2
$\begingroup$

I apologize in advance if my question is elementary. Before I present my question I mention my motivation:

Motivation:

A Lie group is a manifold. At the same time it is a Riemannian manifold equipped with an invariant metric. Moreover its tangent space at the neutral element is a Lie algebra.

On the other hand every manifold can be embedded in some Euclidean space. Furthermore this embedding can be chosen to be an isometric embedding. Moreover every lie algebra can be embedded in an inner Lie algebra, an algebra with an inner Lie bracket $[a,b]=ab-ba$.

In our question, for a given Lie group, we would like to combine all (or parts of) these properties.

Question:

Let $G$ be a Lie group with neutral element $e$. Is there an algebra structure on some $\mathbb{R}^n$ and a smooth embedding $f:G \to \mathbb{R}^n$ with $f(e)=0$ such that $Df_e$ carries $T_e G$ to a sub Lie algebra of $\mathbb{R}^n$ with the inner Lie structure $[a,b]=ab-ba$?Can we choose such $f:G \to \mathbb{R}^n$ an isometric embedding where $G$ is equipped with an invariant metric and $\mathbb{R}^n$ with its standard metric? Can we choose such an $f$ such that $Df_g$ carry all tangent spaces $T_g G,\;g\in G $ to a Lie Subalgebra of $\mathbb{R}^n$ as a Lie algebra embedding?

A trivial example:

The embedding of circle in the plane, when we equipe the plane with an arbitrary commutative algebra structure, satisfies all requirements of the question.

$\endgroup$
  • 2
    $\begingroup$ Every (real) Lie group is a finite cover of a linear Lie group (i.e., a closed subgroup of some $\mathrm{GL}_m(\mathbb R)$), and this can obviously be done for linear Lie groups; so maybe it's enough to show that this condition is preserved under covers? (Or, if it's false, then a non-linear group like a spin or metaplectic group is the place to look.) $\endgroup$ – LSpice Feb 17 '18 at 22:50
  • $\begingroup$ @LSpice It is interesting to think about non linear ones. BTW I was not aware of the fact that every Lie group is a cover of a linear group. Thanks for this point and for your comment. $\endgroup$ – Ali Taghavi Feb 17 '18 at 23:00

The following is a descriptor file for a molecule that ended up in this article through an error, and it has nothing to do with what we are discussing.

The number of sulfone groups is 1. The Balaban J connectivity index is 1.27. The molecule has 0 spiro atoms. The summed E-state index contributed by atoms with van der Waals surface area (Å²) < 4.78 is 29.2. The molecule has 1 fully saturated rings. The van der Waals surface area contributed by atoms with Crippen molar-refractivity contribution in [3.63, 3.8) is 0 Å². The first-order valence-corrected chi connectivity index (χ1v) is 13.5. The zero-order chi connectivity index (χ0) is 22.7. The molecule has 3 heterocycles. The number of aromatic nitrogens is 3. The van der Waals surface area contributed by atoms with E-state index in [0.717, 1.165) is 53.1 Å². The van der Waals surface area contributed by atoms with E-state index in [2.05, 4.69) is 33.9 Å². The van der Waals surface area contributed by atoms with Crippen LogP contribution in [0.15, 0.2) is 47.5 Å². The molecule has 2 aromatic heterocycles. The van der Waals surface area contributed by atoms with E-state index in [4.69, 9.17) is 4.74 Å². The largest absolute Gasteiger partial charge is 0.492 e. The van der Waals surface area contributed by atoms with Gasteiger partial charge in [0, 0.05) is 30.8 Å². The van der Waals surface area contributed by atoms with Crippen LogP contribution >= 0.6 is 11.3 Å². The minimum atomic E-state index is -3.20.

• 3
    $\begingroup$ @LSpice no (1) the universal covering of $SL_2(R)$ is not finite cover of a linear Lie group (2) the quotient of the Heisenberg group by an infinite cyclic central subgroup has no cover at all that is a linear Lie group. Also there are two definitions of linear: has an injective continuous representations, vs has one with closed image. These are equivalent, but it's a theorem (maybe of Mostow, I don't remember right now). $\endgroup$ – YCor Feb 17 '18 at 23:23
  • 1
    $\begingroup$ @AliTaghavi unfortunately there are two non-equivalent definitions of isometric embedding: isometric for the distance, or infinitesimally isometric (i.e. the pull-back of the Riemannian metric of the target space equals the Riemannian metric of the left-hand space). Which one do you have in mind (one can even imagine intermediate notions, such as "locally isometric", i.e. preserving small distances). $\endgroup$ – YCor Feb 17 '18 at 23:25
  • 1
    $\begingroup$ @AliTaghavi by algebra do you mean associative algebra? (there are interesting structures, called pre-Lie algebras or left-symmetric algebras, whose brackets are Lie brackets). Also, I guess that by "invariant metric" you mean "left-invariant metric"? $\endgroup$ – YCor Feb 17 '18 at 23:27
1
$\begingroup$

For a linear group, it would seem that the defining embedding $G\hookrightarrow GL(n, \mathbb{R}) \to M^{n\times n}$ works, no?

$\endgroup$
  • $\begingroup$ Thanks for your answer. yes but it is not an isometric embedding. $\endgroup$ – Ali Taghavi Feb 17 '18 at 22:56
  • $\begingroup$ Is there an isometric embedding of $GL(n,\mathbb{R})$ into some $M^{k\times k}$ whose derivative preserves the Lie algebra structure? $\endgroup$ – Ali Taghavi Feb 19 '18 at 8:11
  • $\begingroup$ @AliTaghavi, $\mathrm{GL}(n, \mathbb R) \to \mathfrak{gl}(n, \mathbb R)$ does it; its derivative is the identity map. $\endgroup$ – LSpice Feb 20 '18 at 2:49
  • $\begingroup$ @LSpice but it is not an isometry since the metric of $GL(n,R)$ is not the Euclidean metric. $\endgroup$ – Ali Taghavi Feb 20 '18 at 7:53
  • $\begingroup$ @AliTaghavi, sorry; I missed the word 'isometric'. $\endgroup$ – LSpice Feb 20 '18 at 12:02

Your Answer

By clicking “Post Your Answer”, you agree to our terms of service, privacy policy and cookie policy

Not the answer you're looking for? Browse other questions tagged or ask your own question.